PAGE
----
The vast majority of theses in this collection are open access and freely available. There are a small number of theses that have access restricted to the WWU campus. For off-campus access to a thesis labeled "Campus Only Access," please log in here with your WWU universal ID, or talk to your librarian about requesting the restricted thesis through interlibrary loan.

Date Permissions Signed


Date of Award


Document Type

Masters Thesis

Degree Name

Master of Science (MS)



First Advisor

Schermer, Elizabeth, 1959-

Second Advisor

Sherrod, Brian Louis

Third Advisor

Linneman, Scott


Scarps can form from active faulting and landsliding. Such scarps can be difficult to differentiate in mountainous regions before expensive field work is done. Remote techniques to differentiate between scarps can help focus research time and money on active tectonic scarps. This study utilizes high resolution topographic data derived from light detection and ranging (LiDAR) and a geographic information system (GIS) to analyze geomorphometric differences between landslide headscarps and active tectonic scarps in western Washington. The study is separated into two distinct phases, a GIS mapping phase and a GIS geomorphic analysis phase. The GIS mapping phase focused on mapping scarps and landslides on LiDAR derived topographic data with GIS and field work on Slide Mountain, in northwestern Washington. A comparison of landslides mapped photogrammetrically by Cashman and Brunengo (2006) and with LiDAR derived topographic data (this study) was also done in this phase. Derivatives of the LiDAR-derived digital elevation model, such as elevation profiles, topographic contours, hill-shaded relief maps, and slope maps, were the primary sources for geomorphometric data. The GIS geomorphic analysis phase used scatter plots and statistical analysis to compare geomorphometric parameters of known active tectonic scarps and landslide headscarps mapped by previous workers in western Washington (Wegmann, 2006; McKenna et al., 2008). Scarps were found to be best differentiated by comparing three morphometric parameters: scarp length, sinuosity, and mean slope within a 30-m buffer. Methods used to analyze known scarps in western Washington were then used for comparison with the features mapped on Slide Mountain. In this study I mapped a total of 41 landslides, spanning 6.7 km2 on LiDAR derived topographic data, compared to 168 landslides and an overall area of 12.5 km2 from photogrammetric mapping (Cashman and Brunengo, 2006). A total of 839 scarps were mapped on Slide Mountain: 468 bedding scarps, 43 joint scarps, 105 landslide scarps, 51 landslide headscarps and 172 of unknown origin. The GIS geomorphic analysis phase of the study shows that landslide headwall scarps and active tectonic scarps plot differently in scatter plots when comparing scarp length, sinuosity, and mean slope within a 30-m buffer. This statistical analysis shows that active fault scarps are longer, straighter, and occur in less steep terrain than landslide headscarps assessed in this study.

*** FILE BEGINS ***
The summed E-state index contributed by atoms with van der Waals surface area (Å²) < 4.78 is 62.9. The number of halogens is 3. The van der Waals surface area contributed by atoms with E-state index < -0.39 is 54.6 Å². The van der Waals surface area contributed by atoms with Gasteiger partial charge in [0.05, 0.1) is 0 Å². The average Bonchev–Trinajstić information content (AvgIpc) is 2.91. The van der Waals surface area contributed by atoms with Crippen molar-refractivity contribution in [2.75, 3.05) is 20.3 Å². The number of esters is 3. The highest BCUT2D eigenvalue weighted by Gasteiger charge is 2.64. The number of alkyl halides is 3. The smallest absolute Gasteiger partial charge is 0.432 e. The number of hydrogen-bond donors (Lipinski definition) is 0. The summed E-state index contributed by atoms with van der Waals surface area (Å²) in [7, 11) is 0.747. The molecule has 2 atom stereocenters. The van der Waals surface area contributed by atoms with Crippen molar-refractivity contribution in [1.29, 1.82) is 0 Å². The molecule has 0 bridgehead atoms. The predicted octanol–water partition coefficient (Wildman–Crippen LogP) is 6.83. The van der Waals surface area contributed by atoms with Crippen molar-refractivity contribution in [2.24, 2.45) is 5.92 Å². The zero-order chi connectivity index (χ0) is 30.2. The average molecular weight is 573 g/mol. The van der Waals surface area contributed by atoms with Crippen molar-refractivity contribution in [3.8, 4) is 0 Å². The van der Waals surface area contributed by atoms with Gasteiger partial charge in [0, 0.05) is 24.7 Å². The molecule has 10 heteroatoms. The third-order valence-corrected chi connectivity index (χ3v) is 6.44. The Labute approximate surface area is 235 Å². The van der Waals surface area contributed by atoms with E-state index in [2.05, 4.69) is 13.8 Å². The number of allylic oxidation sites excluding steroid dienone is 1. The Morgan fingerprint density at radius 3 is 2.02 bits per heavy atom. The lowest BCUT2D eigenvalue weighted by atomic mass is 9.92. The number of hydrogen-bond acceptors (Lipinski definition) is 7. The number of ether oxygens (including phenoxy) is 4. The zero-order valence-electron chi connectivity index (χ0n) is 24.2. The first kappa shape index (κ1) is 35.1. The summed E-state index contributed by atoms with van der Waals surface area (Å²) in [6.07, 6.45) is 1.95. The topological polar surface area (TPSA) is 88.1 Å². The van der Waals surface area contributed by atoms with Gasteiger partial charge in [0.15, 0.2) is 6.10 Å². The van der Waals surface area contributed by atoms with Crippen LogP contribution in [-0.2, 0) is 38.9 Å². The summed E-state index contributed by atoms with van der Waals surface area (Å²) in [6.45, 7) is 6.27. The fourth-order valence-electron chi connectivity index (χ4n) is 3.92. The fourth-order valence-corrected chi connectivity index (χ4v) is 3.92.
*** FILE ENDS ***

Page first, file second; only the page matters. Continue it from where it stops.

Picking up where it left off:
Western Washington University

OCLC Number


Subject – LCSH

Landslides--Washington (State)--Slide Mountain (Whatcom County)--Remote sensing; Faults (Geology)--Washington (State)--Slide Mountain (Whatcom County)--Remote sensing; Geographic information systems--Washington (State)--Slide Mountain (Whatcom County); Optical radar--Washington (State)--Slide Mountain (Whatcom County)

Geographic Coverage

Slide Mountain (Whatcom County, Wash.)




masters theses




Copying of this document in whole or in part is allowable only for scholarly purposes. It is understood, however, that any copying or publication of this thesis for commercial purposes, or for financial gain, shall not be allowed without the author's written permission.

Included in

Geology Commons